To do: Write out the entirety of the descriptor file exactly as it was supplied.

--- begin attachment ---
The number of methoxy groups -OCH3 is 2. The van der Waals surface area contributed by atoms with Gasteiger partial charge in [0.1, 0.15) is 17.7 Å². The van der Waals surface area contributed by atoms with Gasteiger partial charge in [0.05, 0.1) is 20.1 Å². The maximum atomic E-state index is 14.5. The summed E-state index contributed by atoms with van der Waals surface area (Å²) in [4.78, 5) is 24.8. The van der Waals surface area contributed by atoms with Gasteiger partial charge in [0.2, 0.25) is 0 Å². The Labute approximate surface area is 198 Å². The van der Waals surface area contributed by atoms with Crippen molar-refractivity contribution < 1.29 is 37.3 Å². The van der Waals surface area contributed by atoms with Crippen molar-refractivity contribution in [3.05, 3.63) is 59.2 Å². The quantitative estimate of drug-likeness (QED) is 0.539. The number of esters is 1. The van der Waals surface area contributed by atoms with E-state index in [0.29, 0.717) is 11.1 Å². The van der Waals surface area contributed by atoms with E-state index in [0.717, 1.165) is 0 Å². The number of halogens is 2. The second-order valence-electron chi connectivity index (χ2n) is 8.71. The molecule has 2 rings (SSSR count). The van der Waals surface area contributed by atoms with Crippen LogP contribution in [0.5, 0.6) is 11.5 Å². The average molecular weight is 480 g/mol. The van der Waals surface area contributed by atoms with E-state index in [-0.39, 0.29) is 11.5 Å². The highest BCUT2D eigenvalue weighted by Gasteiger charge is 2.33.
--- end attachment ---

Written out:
The number of methoxy groups -OCH3 is 2. The van der Waals surface area contributed by atoms with Gasteiger partial charge in [0.1, 0.15) is 17.7 Å². The van der Waals surface area contributed by atoms with Gasteiger partial charge in [0.05, 0.1) is 20.1 Å². The maximum atomic E-state index is 14.5. The summed E-state index contributed by atoms with van der Waals surface area (Å²) in [4.78, 5) is 24.8. The van der Waals surface area contributed by atoms with Gasteiger partial charge in [0.2, 0.25) is 0 Å². The Labute approximate surface area is 198 Å². The van der Waals surface area contributed by atoms with Crippen molar-refractivity contribution < 1.29 is 37.3 Å². The van der Waals surface area contributed by atoms with Crippen molar-refractivity contribution in [3.05, 3.63) is 59.2 Å². The quantitative estimate of drug-likeness (QED) is 0.539. The number of esters is 1. The van der Waals surface area contributed by atoms with E-state index in [0.29, 0.717) is 11.1 Å². The van der Waals surface area contributed by atoms with E-state index in [0.717, 1.165) is 0 Å². The number of halogens is 2. The second-order valence-electron chi connectivity index (χ2n) is 8.71. The molecule has 2 rings (SSSR count). The van der Waals surface area contributed by atoms with Crippen LogP contribution in [0.5, 0.6) is 11.5 Å². The average molecular weight is 480 g/mol. The van der Waals surface area contributed by atoms with E-state index in [-0.39, 0.29) is 11.5 Å². The highest BCUT2D eigenvalue weighted by Gasteiger charge is 2.33.